When Morgan Porter graduated from Virginia Commonwealth University in 2003, he knew he wanted to launch his own graphic design firm in Richmond. He didn’t know he was soon going to buy a house there, though.
“I wasn’t looking to buy,” Porter said.
After meeting the developer of Randolph West and visiting the infill development’s model home, he changed his mind.
“The price and general location were great,” Porter said. “You can walk to the bars and restaurants on Main Street.”
Work on Randolph West dates back to 2005, but the Randolph neighborhood around it is considerably older. (Randolph’s boundaries run north from Colorado Avenue to the Downtown Expressway and east from South Meadow Street to South Harrison Street.)
Porter bought a new, four-bedroom home in the Randolph West subdivision and moved into it in 2006.
“Morgan was one of our first buyers,” said A. Hugo Bowers, the chief executive officer of Bowers Corp., the parent company of Premiere Homes LLC.
Premiere Homes developed Randolph West, and it sold the community’s last newly constructed single-family home in January.
Porter’s experience as a homebuyer in the greater Randolph neighborhood isn’t unusual. In recent years, homebuyers have found Randolph’s competitive prices and location to be powerful attractors.
“Randolph is primarily a black, middle-class neighborhood, and it has been for years,” said John S. Finn Jr., managing broker of United Real Estate and immediate past president of the Richmond Association of Realtors. “Today, though, you’re getting more VCU folks moving into the neighborhood, and it’s turning over as younger people move in. It’s going through a metamorphosis.”
The neighborhood, which was named after Virginia E. Randolph, a pioneering black educator, is popular among investors as well as first-time homebuyers, Finn added.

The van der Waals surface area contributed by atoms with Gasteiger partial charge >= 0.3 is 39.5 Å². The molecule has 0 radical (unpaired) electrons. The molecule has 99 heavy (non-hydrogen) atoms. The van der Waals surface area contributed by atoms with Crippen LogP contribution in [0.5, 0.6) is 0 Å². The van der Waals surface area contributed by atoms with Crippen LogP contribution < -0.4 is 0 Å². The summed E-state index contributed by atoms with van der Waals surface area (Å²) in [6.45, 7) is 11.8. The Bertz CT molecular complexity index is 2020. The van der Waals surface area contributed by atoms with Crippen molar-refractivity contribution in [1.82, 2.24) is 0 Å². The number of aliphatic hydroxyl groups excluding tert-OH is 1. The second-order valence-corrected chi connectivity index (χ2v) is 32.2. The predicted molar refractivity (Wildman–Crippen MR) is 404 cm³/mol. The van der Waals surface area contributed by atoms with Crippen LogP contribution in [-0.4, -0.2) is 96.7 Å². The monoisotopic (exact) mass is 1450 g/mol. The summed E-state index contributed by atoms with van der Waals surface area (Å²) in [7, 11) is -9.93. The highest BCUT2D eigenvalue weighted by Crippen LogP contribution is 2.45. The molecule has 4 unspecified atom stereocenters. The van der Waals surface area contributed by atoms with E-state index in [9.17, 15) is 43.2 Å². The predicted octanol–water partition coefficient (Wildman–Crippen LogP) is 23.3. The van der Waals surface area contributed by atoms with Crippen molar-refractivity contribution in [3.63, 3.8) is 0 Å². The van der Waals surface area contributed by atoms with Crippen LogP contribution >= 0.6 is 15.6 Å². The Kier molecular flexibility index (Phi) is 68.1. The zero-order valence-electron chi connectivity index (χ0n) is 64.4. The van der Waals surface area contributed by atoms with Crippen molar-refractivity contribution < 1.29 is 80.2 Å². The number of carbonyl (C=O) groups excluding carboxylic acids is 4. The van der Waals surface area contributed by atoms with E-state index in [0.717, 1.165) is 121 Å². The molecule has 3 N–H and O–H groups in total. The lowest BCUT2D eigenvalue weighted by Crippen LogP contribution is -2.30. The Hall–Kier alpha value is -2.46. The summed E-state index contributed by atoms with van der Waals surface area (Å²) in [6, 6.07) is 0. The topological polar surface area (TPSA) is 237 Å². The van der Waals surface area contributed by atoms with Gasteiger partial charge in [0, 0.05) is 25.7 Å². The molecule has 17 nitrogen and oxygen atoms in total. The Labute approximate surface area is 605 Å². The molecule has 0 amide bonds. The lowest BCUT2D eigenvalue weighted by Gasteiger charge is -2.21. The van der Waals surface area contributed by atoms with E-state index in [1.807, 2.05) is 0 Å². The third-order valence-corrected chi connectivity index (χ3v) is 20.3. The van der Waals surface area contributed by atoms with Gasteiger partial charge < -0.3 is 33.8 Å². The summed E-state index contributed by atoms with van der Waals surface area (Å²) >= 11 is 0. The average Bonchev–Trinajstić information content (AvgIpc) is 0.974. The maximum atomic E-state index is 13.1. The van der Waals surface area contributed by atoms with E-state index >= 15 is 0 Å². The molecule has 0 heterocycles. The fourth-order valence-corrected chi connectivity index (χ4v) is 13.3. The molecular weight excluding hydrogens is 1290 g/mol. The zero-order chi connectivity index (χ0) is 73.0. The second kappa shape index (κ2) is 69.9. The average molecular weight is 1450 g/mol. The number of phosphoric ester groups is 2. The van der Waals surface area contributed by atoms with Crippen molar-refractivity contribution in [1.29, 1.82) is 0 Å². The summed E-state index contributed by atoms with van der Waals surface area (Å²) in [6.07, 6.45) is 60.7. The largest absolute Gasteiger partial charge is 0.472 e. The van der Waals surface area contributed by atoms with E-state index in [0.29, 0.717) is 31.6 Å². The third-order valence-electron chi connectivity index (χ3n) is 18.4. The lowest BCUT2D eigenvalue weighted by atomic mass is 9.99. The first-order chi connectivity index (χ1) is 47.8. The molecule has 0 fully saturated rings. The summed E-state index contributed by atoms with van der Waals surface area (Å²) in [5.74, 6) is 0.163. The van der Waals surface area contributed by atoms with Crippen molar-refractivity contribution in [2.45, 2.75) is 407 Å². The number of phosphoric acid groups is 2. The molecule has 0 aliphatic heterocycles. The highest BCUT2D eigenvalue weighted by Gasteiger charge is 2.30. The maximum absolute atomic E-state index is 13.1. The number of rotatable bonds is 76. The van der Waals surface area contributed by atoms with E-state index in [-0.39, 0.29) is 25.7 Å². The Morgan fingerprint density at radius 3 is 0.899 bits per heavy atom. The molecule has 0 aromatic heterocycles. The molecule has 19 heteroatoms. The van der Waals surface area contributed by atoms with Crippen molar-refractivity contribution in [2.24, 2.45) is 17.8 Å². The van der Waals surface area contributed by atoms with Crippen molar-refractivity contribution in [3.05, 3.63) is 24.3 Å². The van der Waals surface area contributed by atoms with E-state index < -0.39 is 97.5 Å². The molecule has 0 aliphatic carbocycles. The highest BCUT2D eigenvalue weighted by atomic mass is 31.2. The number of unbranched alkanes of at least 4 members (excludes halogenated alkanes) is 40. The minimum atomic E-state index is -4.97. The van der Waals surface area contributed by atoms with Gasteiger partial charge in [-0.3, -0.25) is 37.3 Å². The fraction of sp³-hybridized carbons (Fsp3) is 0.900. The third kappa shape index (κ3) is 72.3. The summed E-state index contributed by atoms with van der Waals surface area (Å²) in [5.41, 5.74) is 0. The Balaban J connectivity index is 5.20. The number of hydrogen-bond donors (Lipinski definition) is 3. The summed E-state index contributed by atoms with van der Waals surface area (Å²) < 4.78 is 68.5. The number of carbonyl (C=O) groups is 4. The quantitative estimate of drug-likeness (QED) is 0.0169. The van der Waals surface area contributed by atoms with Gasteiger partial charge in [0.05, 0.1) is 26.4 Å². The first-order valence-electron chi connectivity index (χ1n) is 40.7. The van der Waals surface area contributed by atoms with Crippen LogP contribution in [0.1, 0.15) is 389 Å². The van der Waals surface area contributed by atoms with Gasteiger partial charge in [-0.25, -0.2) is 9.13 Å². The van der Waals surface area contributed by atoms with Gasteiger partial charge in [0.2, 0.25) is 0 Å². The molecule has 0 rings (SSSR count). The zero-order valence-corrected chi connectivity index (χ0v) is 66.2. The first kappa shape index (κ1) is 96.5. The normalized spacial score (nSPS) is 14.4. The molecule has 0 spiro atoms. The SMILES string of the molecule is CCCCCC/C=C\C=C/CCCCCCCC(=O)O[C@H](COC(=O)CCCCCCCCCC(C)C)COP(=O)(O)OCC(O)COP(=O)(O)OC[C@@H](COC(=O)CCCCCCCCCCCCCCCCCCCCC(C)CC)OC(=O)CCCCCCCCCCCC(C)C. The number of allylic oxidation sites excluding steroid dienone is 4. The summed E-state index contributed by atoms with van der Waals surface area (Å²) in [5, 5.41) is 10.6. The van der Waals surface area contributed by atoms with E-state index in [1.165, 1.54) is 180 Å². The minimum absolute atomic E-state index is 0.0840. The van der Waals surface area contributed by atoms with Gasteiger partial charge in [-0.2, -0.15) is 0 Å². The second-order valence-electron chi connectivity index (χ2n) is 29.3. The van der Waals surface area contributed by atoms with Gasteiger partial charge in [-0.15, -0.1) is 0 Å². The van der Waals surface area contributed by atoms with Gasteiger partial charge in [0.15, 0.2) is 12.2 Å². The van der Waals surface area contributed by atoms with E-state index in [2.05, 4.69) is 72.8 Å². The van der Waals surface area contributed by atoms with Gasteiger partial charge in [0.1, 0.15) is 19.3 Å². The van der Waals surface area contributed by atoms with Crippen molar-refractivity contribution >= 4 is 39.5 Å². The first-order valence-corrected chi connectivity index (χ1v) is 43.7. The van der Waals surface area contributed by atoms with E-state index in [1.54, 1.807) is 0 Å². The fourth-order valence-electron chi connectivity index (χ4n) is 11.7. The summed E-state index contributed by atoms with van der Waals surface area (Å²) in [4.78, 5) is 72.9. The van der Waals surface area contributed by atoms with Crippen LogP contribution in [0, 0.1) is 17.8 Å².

This is not the first time Randolph has experienced change. Back in the late 1960s and early 1970s, several houses in the neighborhood were torn down to make way for the Downtown Expressway. (Construction also impacted the Byrd Park and Oregon Hill neighborhoods.)
Like the Maymont neighborhood to its south, the majority of the older homes in Randolph were built in the 1940s and 1950s, as builders worked to meet the pent-up housing demand that followed World War II (and the birth of the baby boomer generation). Architectural styles among the older houses include Bungalow, Ranch and Cape Cod. By contrast, the new, infill homes reflect a more urban aesthetic.
“There’s a little something for everybody in Randolph,” including relatively large lots on the older properties, Finn said. “When you travel west from downtown, Randolph is the first neighborhood you get to with yards.”
Home sales in Randolph have been brisk in recent years, driven in part by the neighborhood’s prices and convenient location.
“There’s a community center there with a neighborhood pool, tennis courts, basketball courts and a police precinct,” Finn said. “And it’s a short walk to VCU.”
Renovation projects on older houses and new construction on infill developments such as Randolph West have also boosted sales.
“In mid-January, we listed a small bungalow that sold for 20 percent above what we listed it for,” Finn said. “We had 12 offers in 48 hours.”
Even with strong sales and new construction, Randolph doesn’t enjoy the name recognition that some of the city’s more prominent neighborhoods have.
“But it’s one of the most vibrant real estate markets in the city,” Finn said. “And it’s still undergoing change.”
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